In the publicly traded space, there are clear winners.
Couche-Tard, the Laval, Quebec, chain that operates 6,451 stores in the U.S., saw a surprisingly modest increase with average margins of 18.2cts/gal, up 6.6% from last year. Likewise, Murphy USA saw its October margin edge modestly higher to 16.4cts/gal, about 3.2cts/gal better than October 2017. Casey’s, which has a critical mass of more than 2,000 Midwestern stores, clocked in with an October average margin of 26.6cts/gal, well above its target numbers.
But all three retailers saw explosive margin gains ahead of the first November weekend. Couche-Tard margins topped 26cts/gal; Murphy advanced to 22.8cts/gal; and Casey’s saw stores recoup about 32cts/gal above cost. Some late-inning thunder occurred for nearly all companies in the OPIS survey.
Truckstop chains did well. Pilot Flying J, which now includes a rising equity investment from Berkshire Hathaway, saw gasoline sell at least 20.9cts/gal above cost. Publicly traded TravelCenters of America was tops among the public companies last month with an estimated 26.4cts/gal separating its cost and the street price.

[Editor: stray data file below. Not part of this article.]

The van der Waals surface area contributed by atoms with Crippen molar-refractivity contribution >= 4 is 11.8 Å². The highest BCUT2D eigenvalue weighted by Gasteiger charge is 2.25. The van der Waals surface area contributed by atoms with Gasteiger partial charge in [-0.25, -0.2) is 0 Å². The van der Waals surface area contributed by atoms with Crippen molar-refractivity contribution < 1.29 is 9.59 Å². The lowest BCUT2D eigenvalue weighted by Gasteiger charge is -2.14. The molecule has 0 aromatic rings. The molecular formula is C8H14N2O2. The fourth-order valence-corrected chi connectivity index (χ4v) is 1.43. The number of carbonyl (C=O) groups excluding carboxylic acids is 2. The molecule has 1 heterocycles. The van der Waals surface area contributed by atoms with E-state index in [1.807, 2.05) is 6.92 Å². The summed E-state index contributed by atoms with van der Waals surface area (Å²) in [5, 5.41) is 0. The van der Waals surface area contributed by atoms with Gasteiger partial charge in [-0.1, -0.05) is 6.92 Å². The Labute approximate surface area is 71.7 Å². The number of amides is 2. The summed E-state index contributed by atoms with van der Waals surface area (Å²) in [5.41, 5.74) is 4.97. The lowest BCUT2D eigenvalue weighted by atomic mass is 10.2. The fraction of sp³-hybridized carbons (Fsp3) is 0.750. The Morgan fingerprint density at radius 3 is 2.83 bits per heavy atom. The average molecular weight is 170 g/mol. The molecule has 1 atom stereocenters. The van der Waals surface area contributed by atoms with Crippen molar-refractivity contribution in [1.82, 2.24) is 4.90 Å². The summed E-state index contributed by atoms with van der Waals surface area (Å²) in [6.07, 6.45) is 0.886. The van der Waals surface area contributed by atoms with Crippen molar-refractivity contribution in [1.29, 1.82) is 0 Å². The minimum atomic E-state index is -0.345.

While the margins posted for Costco (11.8cts/gal) and BJ’s (17.3cts/gal) are far below regional and national competitors, fuel sales for these Big Box operators are magical. Both companies tend to purchase gasoline at prices several cents below smaller competitors, and making money on gasoline is viewed as ancillary to the main goal of increasing visits to warehouses.
There are many Costco fueling sites, for example, that move 700,000 gallons or more of gasoline per month. The company acknowledged in a recent earnings conference call that it saw a bump in 2018 volumes as well as a little bit more margin. The call occurred well before retail margins widened, but a 700,000 gal/month site selling at the October average equates to an October gross margin of an eye-popping $82.600 over the 31 days.
Big inning for the Big Box chain, indeed.
You can make the same comparisons Tom made in this blog in your own market, so you can become more profitable selling fuel.
OPIS MarginPro lets you grade your retail station's profit performance against key competitors.